People v. Faxel (1979)Annotate this Case
THE PEOPLE, Plaintiff and Respondent, v. DONALD EDWARD FAXEL, Defendant and Appellant.
(Opinion by Thompson, J., with Lillie, Acting P.J., and Hanson, J., concurring.)
Quin Denvir, State Public Defender, under appointment by the Court of Appeal, Charles M. Sevilla, Chief Assistant State Public Defender, Aurelio Munoz, Donald L.A. Kerson and F. Elaine Easley, Deputy State Public Defenders, for Defendant and Appellant.
George Deukmejian, Attorney General, Jack R. Winkler, Chief Assistant Attorney General, S. Clark Moore, Assistant Attorney General, James H. Kline and Robert F. Katz, Deputy Attorneys General, for Plaintiff and Respondent.
This appeal from a conviction of robbery presents an issue apparently novel to the law of California. Involving a juxtaposition of the principles underlying Faretta v. California (1975) 422 U.S. 806 [45 L. Ed. 2d 562, 95 S. Ct. 2525] and the constitutional right to effective representation, the matter at bench concerns the self-represented defendant's right to state financed services ancillary to representation. In particular, this appeal raises the question of the nature of the showing that must be made by a self-represented defendant to require the appointment by the trial court of a state compensated investigator or runner to aid his preparation.
[1a] We conclude that the self-represented defendant must make a showing at least equal to that which must be made by counsel seeking the same right for his indigent client. Hence, the appointment of an investigator or runner at state expense is not required absent the defendant's indication of something more than a desire for the assistance; the defendant must indicate the general manner in which the investigator will assist the preparation of his defense. [91 Cal. App. 3d 330]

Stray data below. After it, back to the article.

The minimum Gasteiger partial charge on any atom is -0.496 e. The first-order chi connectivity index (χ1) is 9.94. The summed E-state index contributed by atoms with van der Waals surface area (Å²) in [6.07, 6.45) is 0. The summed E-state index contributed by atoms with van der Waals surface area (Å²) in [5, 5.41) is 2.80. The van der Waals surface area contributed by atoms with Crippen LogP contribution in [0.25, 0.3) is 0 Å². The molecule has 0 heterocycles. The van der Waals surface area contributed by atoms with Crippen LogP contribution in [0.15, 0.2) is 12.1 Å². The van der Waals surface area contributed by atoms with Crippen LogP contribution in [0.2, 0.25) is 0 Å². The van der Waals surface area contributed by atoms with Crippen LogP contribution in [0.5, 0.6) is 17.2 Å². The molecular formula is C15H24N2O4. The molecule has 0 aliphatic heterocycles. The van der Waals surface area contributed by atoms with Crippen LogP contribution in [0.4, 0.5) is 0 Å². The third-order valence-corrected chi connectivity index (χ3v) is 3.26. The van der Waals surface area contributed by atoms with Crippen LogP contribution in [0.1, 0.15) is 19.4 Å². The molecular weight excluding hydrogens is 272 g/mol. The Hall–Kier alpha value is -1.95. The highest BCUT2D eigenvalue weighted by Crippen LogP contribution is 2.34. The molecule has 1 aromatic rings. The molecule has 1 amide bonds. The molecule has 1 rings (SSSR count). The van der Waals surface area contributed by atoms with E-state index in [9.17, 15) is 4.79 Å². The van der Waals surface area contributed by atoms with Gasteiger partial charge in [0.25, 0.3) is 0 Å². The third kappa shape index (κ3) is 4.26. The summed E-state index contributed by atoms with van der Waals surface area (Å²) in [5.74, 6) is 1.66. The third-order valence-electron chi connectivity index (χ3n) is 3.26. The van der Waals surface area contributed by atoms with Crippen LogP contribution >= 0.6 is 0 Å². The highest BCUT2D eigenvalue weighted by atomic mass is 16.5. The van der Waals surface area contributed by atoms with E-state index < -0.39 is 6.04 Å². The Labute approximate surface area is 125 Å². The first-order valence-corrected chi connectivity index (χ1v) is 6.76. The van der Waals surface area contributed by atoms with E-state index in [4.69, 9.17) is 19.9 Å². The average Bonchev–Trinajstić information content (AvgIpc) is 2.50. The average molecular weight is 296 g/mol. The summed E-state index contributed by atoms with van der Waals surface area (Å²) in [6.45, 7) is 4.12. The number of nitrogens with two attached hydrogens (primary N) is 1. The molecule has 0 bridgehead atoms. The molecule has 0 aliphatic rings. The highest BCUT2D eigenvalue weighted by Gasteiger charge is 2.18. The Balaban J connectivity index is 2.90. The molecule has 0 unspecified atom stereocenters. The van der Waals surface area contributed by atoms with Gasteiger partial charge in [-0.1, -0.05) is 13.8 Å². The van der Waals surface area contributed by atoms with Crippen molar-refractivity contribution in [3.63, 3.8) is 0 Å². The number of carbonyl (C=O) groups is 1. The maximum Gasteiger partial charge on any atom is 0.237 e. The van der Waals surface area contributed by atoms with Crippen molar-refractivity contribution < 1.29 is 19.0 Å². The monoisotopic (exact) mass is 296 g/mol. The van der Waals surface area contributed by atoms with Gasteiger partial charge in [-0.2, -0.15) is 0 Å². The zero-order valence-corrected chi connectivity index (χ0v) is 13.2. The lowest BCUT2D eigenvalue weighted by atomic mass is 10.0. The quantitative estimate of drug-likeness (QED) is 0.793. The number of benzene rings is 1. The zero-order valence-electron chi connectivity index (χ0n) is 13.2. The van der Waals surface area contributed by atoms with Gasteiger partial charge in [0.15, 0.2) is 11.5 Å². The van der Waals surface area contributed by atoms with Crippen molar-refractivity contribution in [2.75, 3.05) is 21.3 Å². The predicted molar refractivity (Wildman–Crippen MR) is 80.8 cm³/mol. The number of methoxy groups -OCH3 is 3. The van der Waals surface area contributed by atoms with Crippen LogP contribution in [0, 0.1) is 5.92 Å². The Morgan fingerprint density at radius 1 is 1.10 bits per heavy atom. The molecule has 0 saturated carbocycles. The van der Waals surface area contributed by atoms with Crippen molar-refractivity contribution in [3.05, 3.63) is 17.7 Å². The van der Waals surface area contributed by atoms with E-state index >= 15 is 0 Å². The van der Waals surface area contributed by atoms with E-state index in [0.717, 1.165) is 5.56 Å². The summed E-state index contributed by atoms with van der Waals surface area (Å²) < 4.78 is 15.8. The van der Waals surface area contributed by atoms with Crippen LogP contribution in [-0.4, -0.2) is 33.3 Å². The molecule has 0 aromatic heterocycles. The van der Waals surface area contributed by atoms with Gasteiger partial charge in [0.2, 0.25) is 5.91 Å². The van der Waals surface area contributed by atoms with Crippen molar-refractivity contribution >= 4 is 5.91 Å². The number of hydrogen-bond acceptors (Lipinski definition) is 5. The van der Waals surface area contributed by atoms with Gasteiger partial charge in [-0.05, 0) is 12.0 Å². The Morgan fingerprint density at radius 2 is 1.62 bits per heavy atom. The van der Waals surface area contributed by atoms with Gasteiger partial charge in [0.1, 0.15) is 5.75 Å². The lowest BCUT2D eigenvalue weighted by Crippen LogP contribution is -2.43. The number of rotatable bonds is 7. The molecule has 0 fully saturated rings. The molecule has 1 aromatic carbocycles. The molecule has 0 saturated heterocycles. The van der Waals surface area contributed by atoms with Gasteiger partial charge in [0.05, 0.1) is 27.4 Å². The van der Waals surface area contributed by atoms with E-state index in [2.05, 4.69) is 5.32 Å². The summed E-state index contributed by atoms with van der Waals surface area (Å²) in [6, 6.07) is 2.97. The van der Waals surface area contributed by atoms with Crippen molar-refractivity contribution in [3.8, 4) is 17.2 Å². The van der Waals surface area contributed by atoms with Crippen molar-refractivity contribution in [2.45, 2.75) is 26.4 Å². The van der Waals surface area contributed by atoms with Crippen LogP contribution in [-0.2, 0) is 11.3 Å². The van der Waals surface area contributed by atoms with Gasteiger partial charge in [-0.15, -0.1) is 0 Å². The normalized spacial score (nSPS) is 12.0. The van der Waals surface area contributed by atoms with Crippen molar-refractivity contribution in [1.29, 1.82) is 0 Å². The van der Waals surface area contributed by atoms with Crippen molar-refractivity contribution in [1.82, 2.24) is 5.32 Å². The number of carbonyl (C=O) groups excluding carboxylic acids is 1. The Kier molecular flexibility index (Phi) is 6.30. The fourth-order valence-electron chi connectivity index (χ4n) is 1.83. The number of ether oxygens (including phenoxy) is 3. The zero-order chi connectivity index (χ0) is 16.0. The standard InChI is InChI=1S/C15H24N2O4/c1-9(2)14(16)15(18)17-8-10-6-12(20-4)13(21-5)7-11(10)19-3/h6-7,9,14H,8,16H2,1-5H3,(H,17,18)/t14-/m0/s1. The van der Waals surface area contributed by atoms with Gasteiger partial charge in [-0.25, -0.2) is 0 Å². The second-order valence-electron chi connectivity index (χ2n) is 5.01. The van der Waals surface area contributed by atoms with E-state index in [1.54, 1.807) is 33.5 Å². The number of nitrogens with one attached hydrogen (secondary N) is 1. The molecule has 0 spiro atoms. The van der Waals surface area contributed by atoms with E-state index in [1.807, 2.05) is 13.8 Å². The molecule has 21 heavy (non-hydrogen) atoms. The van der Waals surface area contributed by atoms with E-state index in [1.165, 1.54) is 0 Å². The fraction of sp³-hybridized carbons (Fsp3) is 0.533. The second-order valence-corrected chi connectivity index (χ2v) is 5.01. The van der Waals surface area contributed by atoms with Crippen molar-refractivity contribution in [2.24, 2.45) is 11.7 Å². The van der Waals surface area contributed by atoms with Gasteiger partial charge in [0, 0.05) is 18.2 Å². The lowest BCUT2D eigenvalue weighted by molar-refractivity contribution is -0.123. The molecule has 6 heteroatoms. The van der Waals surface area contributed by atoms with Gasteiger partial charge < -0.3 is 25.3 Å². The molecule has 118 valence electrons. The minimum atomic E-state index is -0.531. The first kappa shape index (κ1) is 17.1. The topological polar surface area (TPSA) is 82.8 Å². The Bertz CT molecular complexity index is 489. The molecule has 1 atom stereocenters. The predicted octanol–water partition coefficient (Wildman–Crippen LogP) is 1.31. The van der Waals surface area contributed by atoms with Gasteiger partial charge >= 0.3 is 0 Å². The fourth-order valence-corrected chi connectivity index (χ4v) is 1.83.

Donald Edward Faxel was charged with robbery. He waived the appointment of counsel and elected to represent himself. On three occasions, he sought the appointment of an investigator or runner to aid his preparation for trial. On one occasion he sought a continuance to enable witnesses to be contacted. Faxel points to no showing in support of his motions other than a statement that he needed an investigator or runner.
At a jury trial, evidence overwhelmingly established Faxel's guilt of the crime charged. The evidence included his confession and his conduct in leading the police to the spot where the victim's purse had been hidden after the robbery. In this appeal, Faxel focuses exclusively upon a claim of error of constitutional dimension in denial of his motions for the appointment of an investigator and runner to aid his preparation.
 We start with the proposition that while Faretta grants a defendant the right of self-representation, the right does not include one of special treatment not afforded the defendant represented by counsel. (Faretta v. California, supra, 422 U.S. 806, 835, fn. 46, 2d par. [45 L. Ed. 2d 562, 581].)
 The due process right of effective counsel includes the right to ancillary services necessary in the preparation of a defense. (Brubaker v. Dickson (9th Cir. 1962) 310 F.2d 30, cert. den., 372 U.S. 978 [10 L. Ed. 2d 143, 83 S. Ct. 1110]; Mason v. State of Arizona (9th Cir. 1974) 504 F.2d 1345, 1351, cert. den., 420 U.S. 936 [43 L. Ed. 2d 412, 95 S. Ct. 1145]; but see Watson v. Patterson (10th Cir. 1966) 358 F.2d 297, cert. den., 385 U.S. 876 [17 L. Ed. 2d 103, 87 S. Ct. 153]; see also In re Hwamei (1974) 37 Cal. App. 3d 554 [112 Cal. Rptr. 646].) The right is codified in Penal Code section 987.2 which provides that counsel appointed for an indigent defendant shall not only be compensated by a reasonable fee but also shall be reimbursed for his necessary expenses.